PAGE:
Distant trails

By Tahnee Hopman

Five complete strangers decided to pounce on what they felt would be an opportunity of a lifetime.
Taking a month’s leave from their lives in Thornbury, Bristol, Wiltshire and Worcester, John Mills, Emily Palmer, Kath Williams, Jenny Simmonds and Claire Fry have spent the past three weeks indulging in an interesting culture shock experience while sightseeing, trekking, tea tasting, sunbathing, battling atrocious roads, strange accents and making elephant dung paper.

If all this were not enough, their already busy trip has also been filled with visits to hospitals, schools, media organizations, and the like in pursuit of new insights into how Sri Lankans and Sri Lankan organizations function.

John Mills, Emily Palmer, Kath Williams, Jenny Simmonds and Claire Fry. Pic by Athula Devapriya

“The focus here is to identify cultural differences, make comparisons and stumble on new ideas on how to get a job done,” explains John who is the team leader and namesake of the group which has come to be known as ‘John’s Angels’ in Colombo, Kandy, Kalpitiya, Bandarawela, Anuradhapura, Galle and Dambulla- among other places.

An innovative take on pushing the concept of international understanding to the next level, the Group Study Exchange programme conducted by the Rotary District 1100 gives a group of people from different vocations to meet with their counterparts in another country and exchange ideas.

The Rotary District 1100- not being delineated by country or region encompasses a rich and varied district comprising 66 clubs. The District supports many local and international projects including Shelterbox, and End Polio Now, while providing fishing boats for victims of the Tsunami, building a secondary school in Nepal and sending refurbished computers to primary schools in Sri Lanka.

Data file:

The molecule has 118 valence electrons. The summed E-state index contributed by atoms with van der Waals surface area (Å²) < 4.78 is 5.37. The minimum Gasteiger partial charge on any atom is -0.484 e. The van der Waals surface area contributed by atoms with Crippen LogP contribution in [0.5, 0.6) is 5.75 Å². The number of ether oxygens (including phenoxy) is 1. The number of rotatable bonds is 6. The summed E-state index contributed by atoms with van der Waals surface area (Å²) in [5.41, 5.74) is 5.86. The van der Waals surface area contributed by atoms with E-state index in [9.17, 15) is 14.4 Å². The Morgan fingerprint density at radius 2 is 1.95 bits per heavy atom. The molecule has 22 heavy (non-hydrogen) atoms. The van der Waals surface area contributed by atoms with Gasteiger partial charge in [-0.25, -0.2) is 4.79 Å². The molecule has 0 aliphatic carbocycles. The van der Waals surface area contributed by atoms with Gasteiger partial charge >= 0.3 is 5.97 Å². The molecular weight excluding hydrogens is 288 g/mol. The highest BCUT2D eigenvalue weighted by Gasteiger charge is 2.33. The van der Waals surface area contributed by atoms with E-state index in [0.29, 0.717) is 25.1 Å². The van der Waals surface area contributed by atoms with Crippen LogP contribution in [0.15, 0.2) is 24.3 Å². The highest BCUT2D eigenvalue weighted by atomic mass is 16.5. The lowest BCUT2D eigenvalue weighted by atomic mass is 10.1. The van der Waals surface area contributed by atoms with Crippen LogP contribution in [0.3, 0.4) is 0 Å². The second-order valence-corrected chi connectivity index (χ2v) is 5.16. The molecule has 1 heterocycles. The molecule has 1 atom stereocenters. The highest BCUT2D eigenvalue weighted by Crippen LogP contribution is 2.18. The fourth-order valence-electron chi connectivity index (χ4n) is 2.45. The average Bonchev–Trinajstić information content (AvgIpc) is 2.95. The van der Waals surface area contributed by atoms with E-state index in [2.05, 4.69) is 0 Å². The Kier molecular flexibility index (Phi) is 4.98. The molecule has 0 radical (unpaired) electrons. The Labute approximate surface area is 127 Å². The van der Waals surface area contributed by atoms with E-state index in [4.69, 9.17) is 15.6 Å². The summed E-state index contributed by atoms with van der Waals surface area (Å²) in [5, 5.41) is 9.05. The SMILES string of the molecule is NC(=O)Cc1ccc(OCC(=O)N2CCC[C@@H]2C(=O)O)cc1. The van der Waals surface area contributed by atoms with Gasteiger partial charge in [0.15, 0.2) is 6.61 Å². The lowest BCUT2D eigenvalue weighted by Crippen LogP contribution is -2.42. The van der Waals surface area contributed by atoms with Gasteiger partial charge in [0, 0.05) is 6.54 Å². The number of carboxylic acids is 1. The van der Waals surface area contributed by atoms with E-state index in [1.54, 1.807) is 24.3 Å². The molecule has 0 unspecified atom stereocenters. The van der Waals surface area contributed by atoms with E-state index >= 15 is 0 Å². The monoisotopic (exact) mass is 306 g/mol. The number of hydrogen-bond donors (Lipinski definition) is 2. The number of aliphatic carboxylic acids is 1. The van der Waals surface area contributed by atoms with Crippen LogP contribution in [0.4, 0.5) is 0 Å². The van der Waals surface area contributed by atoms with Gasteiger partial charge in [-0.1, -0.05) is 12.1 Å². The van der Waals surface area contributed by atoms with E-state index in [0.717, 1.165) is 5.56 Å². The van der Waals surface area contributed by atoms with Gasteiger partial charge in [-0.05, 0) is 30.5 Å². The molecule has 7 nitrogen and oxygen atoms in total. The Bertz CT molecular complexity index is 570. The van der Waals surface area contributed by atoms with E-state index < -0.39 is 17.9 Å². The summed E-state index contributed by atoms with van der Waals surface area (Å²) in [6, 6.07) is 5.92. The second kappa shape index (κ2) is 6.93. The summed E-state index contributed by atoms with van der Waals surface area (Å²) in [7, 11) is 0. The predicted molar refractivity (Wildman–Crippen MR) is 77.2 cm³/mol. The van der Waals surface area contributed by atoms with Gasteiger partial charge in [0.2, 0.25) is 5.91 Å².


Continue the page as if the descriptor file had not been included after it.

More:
Exploring the areas of primary education, media and journalism, occupational therapy, environmental administration and drug and crime rehabilitation, the five participants who have now become firm friends are confident that on their return home they will be able to report back to work, driven by an interesting set of new ideas to discuss with their colleagues.

“I think people back home will see a noticeable difference in all of us,” enthuses Emily whose vocation is occupational therapy. “The experience of meeting so many new people each day and learning how to interact differently with different people, and making frequent presentations of our work, had inspired a great deal of new confidence.”

“The opportunity to experience a whole new culture in this way,” is really great, “comments Kath, adding that the group has made a great many friends in the course of their stay, who they will continue to keep in touch with as a result of the programme.

Every three days, the five friends are hosted by a new host family. Both parties get the opportunity to live together and work together while following other educational aspects of the programme. “It has been a very fulfilling experience for all of us, says Claire. Under normal circumstances none of us would have met as we all come from different parts of the UK and so we feel privileged to have been given this opportunity.

Despite fatigue and limited internet access, the five have documented each day of the GSE programme. ‘The Sri Lankan Diaries’ which make very interesting reading can be found on www.d1100.blogspot.com and on Facebook.

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